Since Cnr2 deficiency slightly affects T-cell development, we further used shRNA to knockdown Cnr2 in WT OT-I T cells, and then examined their function in B16-OVA tumors. Both qPCR and Western blotting showed that the Cnr2 shRNA-2 efficiently knocked down the expression of CNR2 in T cells (Fig. 5e). Mice bearing B16-OVA tumors were then treated with OT-I T cells traduced with Cnr2 shRNA-2 or control LacZ shRNA. Similar to Cnr2-deficient T cells, Cnr2 knockdown OT-I T cells significantly inhibited the growth of B16-OVA tumors and improved survival of tumor-bearing mice compared to the OT-I T cells transduced with LacZ shRNA (Fig. 5f). In addition, Cnr2 knockdown increased OT-I T cell numbers in tumors (Fig. 5g), and enhance the expression of IFN-γ in these T cells (Fig. 5h). These data indicated that Cnr2 knockdown enhanced the function of tumor-specific T cells in the tumor microenvironment.
Taken together, our results revealed that the ECS attenuated T-cell-mediated antitumor immunity through CNR2.
CNR2 binds to JAK1 and inhibits the STATs signaling
Finally, we addressed how CNR2 impaired T-cell activities. To identify the signaling pathways regulated by CNR2 in T cells, we performed an RNA-seq of Cnr2CKO and Cnr2GFP CD8+ T cells activated by anti-CD3/28 antibody for 24 h. Gene Ontology (GO) category analysis showed that T-cell differentiation and activation were the two most differentiated biological processes (Fig. 6a), consistent with the enhanced proliferation and effector function of Cnr2-deficient T cells. We further performed the Heatmap GO analysis on the Metascape website (http://metascape.org) to find out the key regulators. Interestingly, we found that two of the mainly affected genes were Stat1 and Stat3 (Fig. 6b). Gene Set Enrichment Analysis (GSEA) further indicated a strong activation of the JAK-STAT signaling pathway in Cnr2-deficient T cells (Fig. 6c). Additionally, the target genes of the JAK-STAT signaling including Ifnγ, Ifngr1, Il2, Akt2, Ccnd1, Ccnd2, and Socs1 were upregulated and Il6, Il10, or Socs3 were downregulated, validating the activation of the JAK-STAT signaling pathway in Cnr2-deficient T cells (Fig. 6d). Consistently, the expression of downstream genes such as Ifnγ, Il2, Ccnd2, and Socs1 was also suppressed by THC in Cnr2GFP T cells but not in Cnr2CKO T cells (Fig. 6d).
To further explore the signaling pathways regulated by CNR2 in T cells, we employed immunoprecipitation followed by mass spectrometry to identify proteins interacting with CNR2. As mentioned above, the CNR2 protein was tagged by FLAG in the knock-in mouse line. We sorted CD8+GFP+ T cells from the spleen and lymph nodes of the knock-in mice and performed immunoprecipitation using FLAG antibody or control IgG (Fig. 6e). Differential bands were collected and mass spectrometry was performed. Consistent with the findings in RNA-seq, we found that JAK1 was one of the top proteins binding to CNR2, while the others belonged to unspecific cell adhesion proteins (Fig. 6f). We further confirmed the binding between CNR2 and JAK1 by co-immunoprecipitation assay (Fig. 6g).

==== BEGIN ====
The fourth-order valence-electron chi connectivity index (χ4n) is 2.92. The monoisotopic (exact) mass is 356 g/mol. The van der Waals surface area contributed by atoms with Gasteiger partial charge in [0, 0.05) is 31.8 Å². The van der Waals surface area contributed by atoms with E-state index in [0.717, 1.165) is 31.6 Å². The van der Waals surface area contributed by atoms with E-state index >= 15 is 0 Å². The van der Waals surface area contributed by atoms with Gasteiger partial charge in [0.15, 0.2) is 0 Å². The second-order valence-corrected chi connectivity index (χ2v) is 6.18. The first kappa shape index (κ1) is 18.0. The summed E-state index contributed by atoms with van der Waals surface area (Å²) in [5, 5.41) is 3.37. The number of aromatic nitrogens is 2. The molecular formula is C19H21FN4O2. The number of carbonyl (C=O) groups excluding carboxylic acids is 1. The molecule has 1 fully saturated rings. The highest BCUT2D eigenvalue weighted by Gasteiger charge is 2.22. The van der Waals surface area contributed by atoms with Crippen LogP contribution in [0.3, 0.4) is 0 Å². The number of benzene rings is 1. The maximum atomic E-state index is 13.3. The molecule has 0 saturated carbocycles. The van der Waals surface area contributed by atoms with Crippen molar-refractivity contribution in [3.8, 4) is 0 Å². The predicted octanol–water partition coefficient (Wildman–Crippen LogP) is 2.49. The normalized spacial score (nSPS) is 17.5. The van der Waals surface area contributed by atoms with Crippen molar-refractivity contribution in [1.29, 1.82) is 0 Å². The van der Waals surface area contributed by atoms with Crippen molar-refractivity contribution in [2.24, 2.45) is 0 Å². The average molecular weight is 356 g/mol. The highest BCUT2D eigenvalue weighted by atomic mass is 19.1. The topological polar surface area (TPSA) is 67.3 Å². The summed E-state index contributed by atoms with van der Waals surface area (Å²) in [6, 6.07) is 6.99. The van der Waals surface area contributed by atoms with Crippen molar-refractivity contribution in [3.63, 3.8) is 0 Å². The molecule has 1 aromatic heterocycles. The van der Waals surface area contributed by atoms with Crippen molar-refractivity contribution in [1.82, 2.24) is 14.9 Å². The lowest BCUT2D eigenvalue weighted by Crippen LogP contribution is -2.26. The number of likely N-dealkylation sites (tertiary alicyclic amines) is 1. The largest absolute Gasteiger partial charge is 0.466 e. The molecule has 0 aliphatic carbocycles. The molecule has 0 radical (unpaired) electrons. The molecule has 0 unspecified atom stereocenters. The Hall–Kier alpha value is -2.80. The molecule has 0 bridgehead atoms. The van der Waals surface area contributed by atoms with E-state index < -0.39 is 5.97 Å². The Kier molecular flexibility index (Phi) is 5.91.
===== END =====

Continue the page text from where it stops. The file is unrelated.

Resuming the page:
Next, we compared the expression of pJAK1 or pSTAT1 and pSTAT3 in Cnr2CKO and Cnr2GFP control T cells during the activation in vitro. Compared to Cnr2GFP T cells, increased levels of phosphorylated JAK1, STAT1, and STAT3 proteins were observed in Cnr2CKO T cells in a time-dependent manner after the activation, while the levels of total JAK1 or STAT1 and STAT3 proteins remained unchanged (Fig. 6h).
We further checked if THC suppressed the JAK-STAT signaling in T cells through CNR2. Cnr2GFP cells and Cnr2CKO T cells were pretreated with or without THC and then activated by CD3 and CD28 antibodies for 30 min. THC treatment decreased the phosphorylation of STAT1 and STAT3 in Cnr2GFP T cells but not in Cnr2CKO T cells during activation (Fig. 6i). These data suggested that THC inhibited the JAK1-STAT1/3 signaling in T cells through CNR2.
Overall, our results indicated that the ECS impaired T-cell activity through the inhibition of the JAK1-STATs signaling in T cells.
Overall, our results revealed that both cannabis-derived and endogenous cannabinoids impaired T-cell-mediated antitumor immunity by inhibiting the JAK1-STATs signaling in T cells through CNR2. These findings indicated that the ECS is involved in the suppression of the antitumor immune response, suggesting that cannabis and drugs containing THC should be avoided during cancer immunotherapy. Cannabis is also used to treat cancer pain and increase appetite in patients with advanced disease.25 Cannabis-mediated suppression of antitumor immunity might expedite the disease progression. Alternative medicines are thus needed for these treatments.26 Given the wide use of cannabis in a number of medical conditions, its immunosuppressive effect on T cells should be considered in the treatment of these diseases. Moreover, marijuana is one of the most used illegal drugs for psychoactive recreation.17 In addition to its effect on the nervous system,10 long-term use of marijuana may result in continuous suppression on the immune system.27,28,29 Indeed, studies have shown that persistent marijuana consumption increased the incidence of diseases associated with a compromised immune function such as lung inflammation, pulmonary infection, and bronchitis.30,31 Therefore, the non-medical use of cannabis and cannabinoids must be highly cautious.